• Shelly Cilip Guest Post: Remote Work for "Beginners"

    Shelly Cilip Guest Post: Remote Work for "Beginners"

    As many of us settle into our home offices, we may be experiencing some aches and pains that could be due to having a less than ergonomic workspace. If you find yourself in a midday slump or super sore after a long day's work, please read this article from Michelle Z. Cilip, CEO of AgeLess SPA, who gives us great ideas on setting up ideal workspaces and avoiding injury.

    Working from home has been an up and coming trend over the last few years, and now more than ever, sort of the new norm. If you are working from home for the first time, are you feeling inspired, creative, and living up to all the expectations that you've set for yourself within this new lifestyle? Are you doing so pain-free?

    Either working at home, from the road, or at the office shouldn't matter, and people should be able to work pain-free no matter where they choose to work. You may be accustomed to responding to emails at the kitchen table or spending the occasional weekend writing a report on your home computer. And, you may feel dandy for the first couple of weeks. But working in a home office day after day for weeks or months is a very different thing from doing it for a short while, as many of us have recently experienced! 

    Here are a few tips and tricks for remote work "beginners."

    Where you set up your home office space absolutely matters! Don't be one of those slouchers on the couch or leaning over a kitchen counter, like me, sadly. Figuring out your work environment where you need to work successfully is very important. You might ask yourself, do you like being surrounded by white noise? Do you work well in silence? Are you more productive in the morning or the evening, do you like taking small breaks throughout the day or a more extended midday respite? These are all things to determine when setting up your workspace. This is truly the beauty of working remotely - getting to work during your best hours.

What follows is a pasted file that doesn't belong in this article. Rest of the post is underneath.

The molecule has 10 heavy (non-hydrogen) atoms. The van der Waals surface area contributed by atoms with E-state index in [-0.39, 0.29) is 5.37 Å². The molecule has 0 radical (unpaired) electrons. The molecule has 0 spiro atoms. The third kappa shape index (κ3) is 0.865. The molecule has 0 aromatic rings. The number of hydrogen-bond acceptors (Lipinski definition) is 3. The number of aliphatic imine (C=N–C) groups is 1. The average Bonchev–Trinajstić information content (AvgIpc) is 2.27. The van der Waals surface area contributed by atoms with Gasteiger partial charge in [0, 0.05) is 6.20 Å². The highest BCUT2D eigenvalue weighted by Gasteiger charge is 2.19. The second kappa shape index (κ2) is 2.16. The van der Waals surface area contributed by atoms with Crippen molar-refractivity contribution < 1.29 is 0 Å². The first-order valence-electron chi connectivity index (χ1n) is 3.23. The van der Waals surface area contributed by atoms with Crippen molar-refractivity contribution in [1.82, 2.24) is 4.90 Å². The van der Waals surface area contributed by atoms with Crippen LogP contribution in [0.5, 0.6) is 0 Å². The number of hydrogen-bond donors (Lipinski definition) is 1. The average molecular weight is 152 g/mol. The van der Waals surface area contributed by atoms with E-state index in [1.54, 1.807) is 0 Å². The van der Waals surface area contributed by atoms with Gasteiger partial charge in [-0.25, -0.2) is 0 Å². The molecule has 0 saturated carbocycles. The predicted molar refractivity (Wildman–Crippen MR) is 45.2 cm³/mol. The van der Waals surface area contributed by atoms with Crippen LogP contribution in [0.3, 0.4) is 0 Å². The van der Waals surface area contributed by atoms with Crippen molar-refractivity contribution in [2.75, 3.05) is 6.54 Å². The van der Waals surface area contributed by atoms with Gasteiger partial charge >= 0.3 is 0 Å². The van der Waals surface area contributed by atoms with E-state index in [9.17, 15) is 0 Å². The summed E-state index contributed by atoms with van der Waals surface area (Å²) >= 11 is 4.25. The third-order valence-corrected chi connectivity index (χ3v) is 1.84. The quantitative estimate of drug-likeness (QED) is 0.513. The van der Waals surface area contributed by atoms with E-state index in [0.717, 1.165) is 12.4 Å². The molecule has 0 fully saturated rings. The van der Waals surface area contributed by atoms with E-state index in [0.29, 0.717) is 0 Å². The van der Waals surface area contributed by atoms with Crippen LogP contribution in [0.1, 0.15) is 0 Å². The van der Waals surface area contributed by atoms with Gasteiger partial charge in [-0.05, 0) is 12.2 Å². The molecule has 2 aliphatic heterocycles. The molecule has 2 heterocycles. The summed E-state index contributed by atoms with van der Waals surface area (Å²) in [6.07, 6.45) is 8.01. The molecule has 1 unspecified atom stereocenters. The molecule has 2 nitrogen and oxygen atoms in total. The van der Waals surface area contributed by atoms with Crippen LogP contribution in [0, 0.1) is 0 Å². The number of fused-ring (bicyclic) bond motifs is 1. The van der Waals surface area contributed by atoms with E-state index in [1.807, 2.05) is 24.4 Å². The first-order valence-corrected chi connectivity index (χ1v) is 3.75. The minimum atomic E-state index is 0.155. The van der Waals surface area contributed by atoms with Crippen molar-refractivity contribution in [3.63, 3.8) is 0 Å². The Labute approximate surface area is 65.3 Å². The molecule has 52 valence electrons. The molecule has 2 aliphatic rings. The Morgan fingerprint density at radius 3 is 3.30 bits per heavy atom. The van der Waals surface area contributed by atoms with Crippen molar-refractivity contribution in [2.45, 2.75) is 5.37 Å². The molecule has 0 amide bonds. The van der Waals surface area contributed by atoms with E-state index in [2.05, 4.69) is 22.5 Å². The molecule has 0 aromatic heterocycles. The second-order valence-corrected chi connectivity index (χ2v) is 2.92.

Be careful with a window in your space and avoid directly facing it where you may get a glare. Although we all love and need to look out the window, especially these days, try sitting perpendicular to it, or close the blinds. You can open these when it's time to take a break!  

    Know when to "log off." Designate a specific place for your work to help maintain a work/life balance, helping you to get those house chores done, have a cocktail, go for a walk, or more extensive exercising, cook dinner for yourself or your favorite person, (or get your favorite person to cook for you). A room with a door allows you to close it at the end of your work shift and leaving your work behind. I need to get much better at this myself.

    This is crucial, especially to avoid discomfort and be ergonomically sound for your spinal health. Using laptops is hugely convenient, but can be dreadful at the end of the day due to your position when using a computer. The reason for this is because the screen and keyboard are attached to each other. This means when the keyboard is in a comfortable typing position, you may not be, due to having to bend your neck to look down at the screen, Ouch!